By Gideon Isidro
WHENEVER we hear the word “orchestra,” we immediately think of a busload of violins, violas, and cellos. Grace Christian College Chinese Orchestra, or “GC3O” has those, but also incorporates traditional Chinese instruments like the erhu (a two stringed Chinese violin), the pipa (a lute), the guzheng (a zither), and the ever iconic Chinese gong. To further bolster the Eastern appeal, they also have the Japanese koto (a Japanese zither) and the Indonesian anklung among many other instruments. Led by their teacher and conductor Danny Chin, the GC3O combines the power and potential of a Western orchestra with the audial flavors of the Orient.
Aside from working with instruments from different countries, Danny Chin has also experimented with combining Western and Eastern techniques. Some of his musical adventures involve combining Eastern melodies with Western harmony techniques, winning the surprise and delight of his musical peers — in their words, “Aba! Kakaiba ah!” (Wow! That’s different!).
When asked why he works with this intriguing musical brew, Mr. Chin replied, “Chinese classical music should not always be living in the past, which is why I revolutionized it by combining Chinese traditional instruments with Western instruments, to bring it out of the box.”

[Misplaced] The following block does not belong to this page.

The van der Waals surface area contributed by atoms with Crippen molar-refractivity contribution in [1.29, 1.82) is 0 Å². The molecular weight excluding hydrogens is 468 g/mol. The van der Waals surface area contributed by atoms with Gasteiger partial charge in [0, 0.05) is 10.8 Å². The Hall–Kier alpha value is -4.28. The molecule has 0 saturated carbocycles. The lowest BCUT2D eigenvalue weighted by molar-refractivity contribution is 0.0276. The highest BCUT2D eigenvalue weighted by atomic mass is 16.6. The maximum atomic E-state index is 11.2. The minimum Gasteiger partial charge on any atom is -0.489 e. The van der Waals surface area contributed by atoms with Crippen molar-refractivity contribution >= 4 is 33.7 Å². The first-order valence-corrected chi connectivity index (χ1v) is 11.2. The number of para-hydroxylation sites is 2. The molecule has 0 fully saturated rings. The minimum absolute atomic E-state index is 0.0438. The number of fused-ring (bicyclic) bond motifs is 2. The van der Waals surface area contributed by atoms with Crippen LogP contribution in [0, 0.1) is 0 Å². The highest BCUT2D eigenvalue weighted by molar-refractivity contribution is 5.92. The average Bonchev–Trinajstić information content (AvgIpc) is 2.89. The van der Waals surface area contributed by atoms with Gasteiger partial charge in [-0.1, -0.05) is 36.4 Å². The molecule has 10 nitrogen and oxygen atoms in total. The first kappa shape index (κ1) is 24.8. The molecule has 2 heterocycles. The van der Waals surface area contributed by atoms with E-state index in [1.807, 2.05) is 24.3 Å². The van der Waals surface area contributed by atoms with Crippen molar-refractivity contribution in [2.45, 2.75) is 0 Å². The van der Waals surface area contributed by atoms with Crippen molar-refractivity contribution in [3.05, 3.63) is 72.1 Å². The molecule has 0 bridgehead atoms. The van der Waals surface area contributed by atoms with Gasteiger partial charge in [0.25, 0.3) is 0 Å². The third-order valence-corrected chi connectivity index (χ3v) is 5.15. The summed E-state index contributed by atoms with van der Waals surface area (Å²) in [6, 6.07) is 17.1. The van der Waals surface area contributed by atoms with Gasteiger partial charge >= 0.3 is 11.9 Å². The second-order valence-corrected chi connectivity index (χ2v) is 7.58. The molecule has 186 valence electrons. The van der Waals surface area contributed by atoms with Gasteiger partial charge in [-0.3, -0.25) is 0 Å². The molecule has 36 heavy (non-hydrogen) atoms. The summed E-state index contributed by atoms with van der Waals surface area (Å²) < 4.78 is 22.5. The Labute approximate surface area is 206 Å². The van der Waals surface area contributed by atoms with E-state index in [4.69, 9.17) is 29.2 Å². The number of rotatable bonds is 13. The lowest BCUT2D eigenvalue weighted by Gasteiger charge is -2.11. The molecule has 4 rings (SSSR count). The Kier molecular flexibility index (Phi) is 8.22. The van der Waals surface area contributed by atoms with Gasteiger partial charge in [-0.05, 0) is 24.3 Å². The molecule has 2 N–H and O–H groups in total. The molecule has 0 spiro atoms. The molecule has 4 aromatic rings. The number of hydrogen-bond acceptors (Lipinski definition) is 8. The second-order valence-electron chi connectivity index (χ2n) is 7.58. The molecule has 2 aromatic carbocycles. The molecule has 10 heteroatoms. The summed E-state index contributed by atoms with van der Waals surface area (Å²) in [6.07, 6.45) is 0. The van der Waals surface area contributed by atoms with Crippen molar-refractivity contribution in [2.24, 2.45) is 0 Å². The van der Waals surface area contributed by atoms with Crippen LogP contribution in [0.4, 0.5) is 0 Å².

Mr. Chin’s mission? “[To] promote and share the beauty of Chinese culture to all, especially Asians. Many Chinese and Chinoys (Chinese Filipinos) of this generation lack appreciation and acceptance of their roots. This is sad, but hopefully through this orchestra we can share the music and culture of the Chinese to all.”
PRODIGIES AND PROTÉGÉ’S
Now while it’s true that the orchestra’s members are still students, it doesn’t mean that they cannot put on a good show.
Violinist Nigel Santillan talked about their past performances: “It’s a very interesting combo and everyone seems it like it. We’ve never been jeered or booed in our performances.” Cellist Louis Ng said, “[We] maybe not as great as the professionals, but if our conductor is Sir Danny, with his pieces, and his arrangement, and conducting, we can put up a good show.”
“We also have a lot of good soloists,” said Wenjun Yan. Ms. Yan is an award winning guzheng player, winning first place in her home city’s competition. For context, her home city of Jiaozuo in Henan Province is known for its guzheng players, and in her words, “holds the top one percent of guzheng players in the world.”
“We will be bringing back pieces that have not been heard in decades,” said Mr. Ng. “It will be a refreshing take on old pieces. It will be a rare treat to listen to this.”
The Grace Christian College Chinese Orchestra will be playing in the Chan Lim exhibit at SM Megamall on Jan. 27, 3 p.m., and at SM City Clark Pampanga on Feb. 3, 3 p.m.
For more information on Grace Christian Chinese Orchestra’s upcoming concerts, visit its Facebook page at facebook.com/GraceChristianCollegeChineseOrchestra.
By Gideon Isidro